Speciation � the process by which one species splits into two � involves the evolution of reproductive isolating barriers such as the sterility or inviability of hybrids between populations. Even in his seminal masterpiece �On The Origin of Species�, Darwin could find no satisfactory solution to the apparent paradox of why natural selection would tolerate the evolution of severely detrimental traits such as sterility and inviability and, therefore, termed this problem the "mystery of mysteries". This �mystery of mysteries� is one of the most important and unanswered questions in biological research over the past 150 years: how do two species evolve from one? The Phadnis Lab takes a multi-disciplinary approach that leverages the power of genetics, genomics and cell biology to understand the molecular basis of speciation in Drosophila. In particular, we would like to understand broad patterns of the molecular pathways which, when tinkered by evolution, become incompatible between species and lead to the sterility or inviability of hybrids. The Phadnis Lab uses a combination of classical genetics and genomics approaches to identify genes that cause hybrid sterility or inviability, and cell biological approaches to understand the molecular basis of hybrid dysfunction. We are also interested in investigating the role of intra-genomic conflict involving segregation distorters as a driving force in speciation and in understanding the molecular mechanisms used by these selfish elements to tip the balance of meiosis in their own favor.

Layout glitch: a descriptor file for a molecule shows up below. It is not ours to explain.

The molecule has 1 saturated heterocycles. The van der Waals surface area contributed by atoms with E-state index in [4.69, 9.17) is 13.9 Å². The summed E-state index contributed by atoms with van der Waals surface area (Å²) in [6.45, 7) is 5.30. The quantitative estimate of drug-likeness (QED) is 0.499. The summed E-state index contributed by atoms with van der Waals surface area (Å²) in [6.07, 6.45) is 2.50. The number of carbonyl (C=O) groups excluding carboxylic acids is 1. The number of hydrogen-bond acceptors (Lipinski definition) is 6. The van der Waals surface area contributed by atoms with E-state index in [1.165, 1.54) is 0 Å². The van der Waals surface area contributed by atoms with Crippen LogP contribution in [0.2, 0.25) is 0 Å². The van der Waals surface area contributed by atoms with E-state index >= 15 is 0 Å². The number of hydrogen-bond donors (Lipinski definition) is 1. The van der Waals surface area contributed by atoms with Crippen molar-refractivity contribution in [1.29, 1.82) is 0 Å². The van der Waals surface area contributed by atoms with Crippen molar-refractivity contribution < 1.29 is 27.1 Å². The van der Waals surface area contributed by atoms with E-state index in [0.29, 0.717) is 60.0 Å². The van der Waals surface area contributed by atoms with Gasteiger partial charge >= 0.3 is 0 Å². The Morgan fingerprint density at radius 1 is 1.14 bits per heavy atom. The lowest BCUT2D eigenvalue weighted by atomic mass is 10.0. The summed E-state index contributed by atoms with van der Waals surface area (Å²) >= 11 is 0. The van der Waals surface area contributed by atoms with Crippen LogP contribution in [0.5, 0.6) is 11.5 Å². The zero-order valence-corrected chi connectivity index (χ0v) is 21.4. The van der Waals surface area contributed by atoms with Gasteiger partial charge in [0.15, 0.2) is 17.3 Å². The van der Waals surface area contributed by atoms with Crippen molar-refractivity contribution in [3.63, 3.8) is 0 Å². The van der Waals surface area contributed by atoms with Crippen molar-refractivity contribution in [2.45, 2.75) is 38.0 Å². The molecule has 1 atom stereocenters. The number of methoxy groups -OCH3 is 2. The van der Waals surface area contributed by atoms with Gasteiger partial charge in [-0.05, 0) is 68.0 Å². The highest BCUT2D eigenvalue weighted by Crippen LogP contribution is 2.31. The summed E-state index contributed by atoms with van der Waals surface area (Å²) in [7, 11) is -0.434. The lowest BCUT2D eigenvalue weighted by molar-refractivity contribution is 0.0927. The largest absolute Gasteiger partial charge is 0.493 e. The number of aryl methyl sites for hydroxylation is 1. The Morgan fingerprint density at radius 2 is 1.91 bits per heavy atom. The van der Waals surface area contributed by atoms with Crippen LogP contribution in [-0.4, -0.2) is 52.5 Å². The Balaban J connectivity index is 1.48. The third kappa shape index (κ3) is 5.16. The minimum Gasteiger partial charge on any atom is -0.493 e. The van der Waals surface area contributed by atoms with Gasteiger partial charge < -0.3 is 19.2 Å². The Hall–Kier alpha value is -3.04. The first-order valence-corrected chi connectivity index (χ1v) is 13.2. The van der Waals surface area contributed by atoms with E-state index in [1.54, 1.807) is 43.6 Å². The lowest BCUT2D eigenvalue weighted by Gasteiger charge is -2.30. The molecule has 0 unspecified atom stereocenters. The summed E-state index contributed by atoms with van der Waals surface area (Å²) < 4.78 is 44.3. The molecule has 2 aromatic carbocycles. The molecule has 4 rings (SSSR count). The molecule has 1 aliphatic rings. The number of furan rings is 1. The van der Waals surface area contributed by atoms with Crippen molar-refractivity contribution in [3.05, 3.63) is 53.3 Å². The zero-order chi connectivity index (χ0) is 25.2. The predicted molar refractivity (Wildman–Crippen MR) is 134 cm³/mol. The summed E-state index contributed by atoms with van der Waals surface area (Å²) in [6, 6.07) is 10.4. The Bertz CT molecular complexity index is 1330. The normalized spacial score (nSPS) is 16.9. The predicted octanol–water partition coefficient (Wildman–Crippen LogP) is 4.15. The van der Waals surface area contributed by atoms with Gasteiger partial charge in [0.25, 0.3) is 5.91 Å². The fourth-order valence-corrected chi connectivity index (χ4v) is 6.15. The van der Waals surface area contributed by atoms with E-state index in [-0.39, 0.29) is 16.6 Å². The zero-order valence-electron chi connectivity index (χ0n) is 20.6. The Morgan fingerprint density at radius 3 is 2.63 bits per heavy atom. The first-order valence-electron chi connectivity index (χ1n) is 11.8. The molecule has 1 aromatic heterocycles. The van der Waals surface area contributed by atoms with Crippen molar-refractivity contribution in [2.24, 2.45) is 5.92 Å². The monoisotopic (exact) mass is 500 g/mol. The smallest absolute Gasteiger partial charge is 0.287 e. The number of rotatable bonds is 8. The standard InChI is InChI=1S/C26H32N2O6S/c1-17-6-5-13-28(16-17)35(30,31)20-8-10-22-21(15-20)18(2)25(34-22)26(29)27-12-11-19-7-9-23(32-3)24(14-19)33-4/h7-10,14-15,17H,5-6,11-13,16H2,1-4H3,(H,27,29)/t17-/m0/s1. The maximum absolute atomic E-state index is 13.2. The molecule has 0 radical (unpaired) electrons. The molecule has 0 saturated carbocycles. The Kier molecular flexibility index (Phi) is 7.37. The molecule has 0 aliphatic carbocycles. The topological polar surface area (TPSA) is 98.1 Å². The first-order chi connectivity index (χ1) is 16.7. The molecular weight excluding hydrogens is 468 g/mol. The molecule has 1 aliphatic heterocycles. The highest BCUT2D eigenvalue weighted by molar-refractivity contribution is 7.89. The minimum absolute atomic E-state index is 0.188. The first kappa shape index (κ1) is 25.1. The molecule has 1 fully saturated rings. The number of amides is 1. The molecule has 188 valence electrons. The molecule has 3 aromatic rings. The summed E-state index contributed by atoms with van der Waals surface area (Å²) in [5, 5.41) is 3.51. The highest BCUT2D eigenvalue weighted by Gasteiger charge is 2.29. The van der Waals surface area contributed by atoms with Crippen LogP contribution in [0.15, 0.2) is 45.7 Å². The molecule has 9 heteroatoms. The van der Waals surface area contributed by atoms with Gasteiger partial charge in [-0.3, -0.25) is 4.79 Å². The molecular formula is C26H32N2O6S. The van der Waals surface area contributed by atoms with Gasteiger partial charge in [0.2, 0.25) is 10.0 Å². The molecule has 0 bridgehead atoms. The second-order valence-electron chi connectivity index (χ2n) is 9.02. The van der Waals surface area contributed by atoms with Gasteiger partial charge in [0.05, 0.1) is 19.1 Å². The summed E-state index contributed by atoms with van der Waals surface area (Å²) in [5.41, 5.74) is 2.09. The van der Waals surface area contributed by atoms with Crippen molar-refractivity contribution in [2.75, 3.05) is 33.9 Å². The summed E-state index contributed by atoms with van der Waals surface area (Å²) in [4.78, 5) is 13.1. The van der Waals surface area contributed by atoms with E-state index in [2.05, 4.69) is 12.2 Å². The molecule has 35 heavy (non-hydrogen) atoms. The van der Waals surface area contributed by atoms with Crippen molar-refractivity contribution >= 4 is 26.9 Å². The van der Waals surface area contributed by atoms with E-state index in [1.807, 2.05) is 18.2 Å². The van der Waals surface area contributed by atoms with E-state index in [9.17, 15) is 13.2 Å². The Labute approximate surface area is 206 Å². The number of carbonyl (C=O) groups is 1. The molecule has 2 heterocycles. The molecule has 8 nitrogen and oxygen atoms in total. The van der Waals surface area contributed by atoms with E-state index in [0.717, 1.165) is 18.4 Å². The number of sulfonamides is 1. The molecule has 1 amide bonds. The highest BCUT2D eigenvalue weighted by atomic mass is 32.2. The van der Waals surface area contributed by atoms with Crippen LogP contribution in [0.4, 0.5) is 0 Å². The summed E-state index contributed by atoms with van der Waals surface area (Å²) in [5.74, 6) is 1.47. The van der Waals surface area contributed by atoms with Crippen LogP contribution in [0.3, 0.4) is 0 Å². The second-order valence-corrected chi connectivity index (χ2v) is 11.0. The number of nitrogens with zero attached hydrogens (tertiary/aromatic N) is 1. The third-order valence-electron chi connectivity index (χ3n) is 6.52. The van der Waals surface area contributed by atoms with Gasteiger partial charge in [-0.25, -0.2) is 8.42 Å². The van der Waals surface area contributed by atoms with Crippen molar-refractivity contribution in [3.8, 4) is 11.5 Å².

- Genetic conflict
- The molecular basis of speciation
- Cooper, J. C. & Phadnis, N. A genomic approach to identify hybrid incompatibility genes. Fly (2016).
- Phadnis, N., Baker, E.P., Cooper, J.C., Frizzell, K., Hseih, E., de la Cruz, A.F., Shendure, J, Kitzman, J., and Malik, H.S. (2015) An essential cell cycle regulation gene causes hybrid inviability in Drosophila. Science, 350: 1552-1555.
- Lee, J.E., Oney, M., Frizzell, K., Phadnis, N., Hollien, J. (2015) Drosophila melanogaster Activating transcription factor 4 Regulates Glycolysis during Endoplasmic Reticulum Stress. G3 doi: 10.1534/g3.115.017269.
- Phadnis, N. and Malik, H.S. (2014) Speciation via autoimmunity: a dangerous mix. Cell doi:10.1016/j.cell.2014.11.028.